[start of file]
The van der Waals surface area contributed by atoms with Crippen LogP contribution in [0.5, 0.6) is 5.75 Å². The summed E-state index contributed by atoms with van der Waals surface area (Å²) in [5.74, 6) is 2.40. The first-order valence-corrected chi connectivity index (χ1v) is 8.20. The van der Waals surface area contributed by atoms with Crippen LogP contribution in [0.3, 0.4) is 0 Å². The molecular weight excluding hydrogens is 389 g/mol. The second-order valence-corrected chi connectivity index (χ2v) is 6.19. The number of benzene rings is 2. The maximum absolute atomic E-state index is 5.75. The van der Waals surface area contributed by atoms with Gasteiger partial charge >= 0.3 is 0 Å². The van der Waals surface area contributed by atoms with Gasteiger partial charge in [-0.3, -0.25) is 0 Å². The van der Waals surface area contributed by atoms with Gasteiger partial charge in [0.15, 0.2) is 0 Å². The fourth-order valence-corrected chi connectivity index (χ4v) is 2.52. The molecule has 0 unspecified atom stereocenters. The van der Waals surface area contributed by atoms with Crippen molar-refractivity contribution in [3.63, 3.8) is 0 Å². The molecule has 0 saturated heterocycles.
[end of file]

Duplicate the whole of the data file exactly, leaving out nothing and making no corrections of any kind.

The van der Waals surface area contributed by atoms with Crippen LogP contribution in [0.5, 0.6) is 5.75 Å². The summed E-state index contributed by atoms with van der Waals surface area (Å²) in [5.74, 6) is 2.40. The first-order valence-corrected chi connectivity index (χ1v) is 8.20. The van der Waals surface area contributed by atoms with Crippen LogP contribution in [0.3, 0.4) is 0 Å². The molecular weight excluding hydrogens is 389 g/mol. The second-order valence-corrected chi connectivity index (χ2v) is 6.19. The number of benzene rings is 2. The maximum absolute atomic E-state index is 5.75. The van der Waals surface area contributed by atoms with Gasteiger partial charge >= 0.3 is 0 Å². The van der Waals surface area contributed by atoms with Gasteiger partial charge in [-0.3, -0.25) is 0 Å². The van der Waals surface area contributed by atoms with Gasteiger partial charge in [0.15, 0.2) is 0 Å². The fourth-order valence-corrected chi connectivity index (χ4v) is 2.52. The molecule has 0 unspecified atom stereocenters. The van der Waals surface area contributed by atoms with Crippen molar-refractivity contribution in [3.63, 3.8) is 0 Å². The molecule has 0 saturated heterocycles.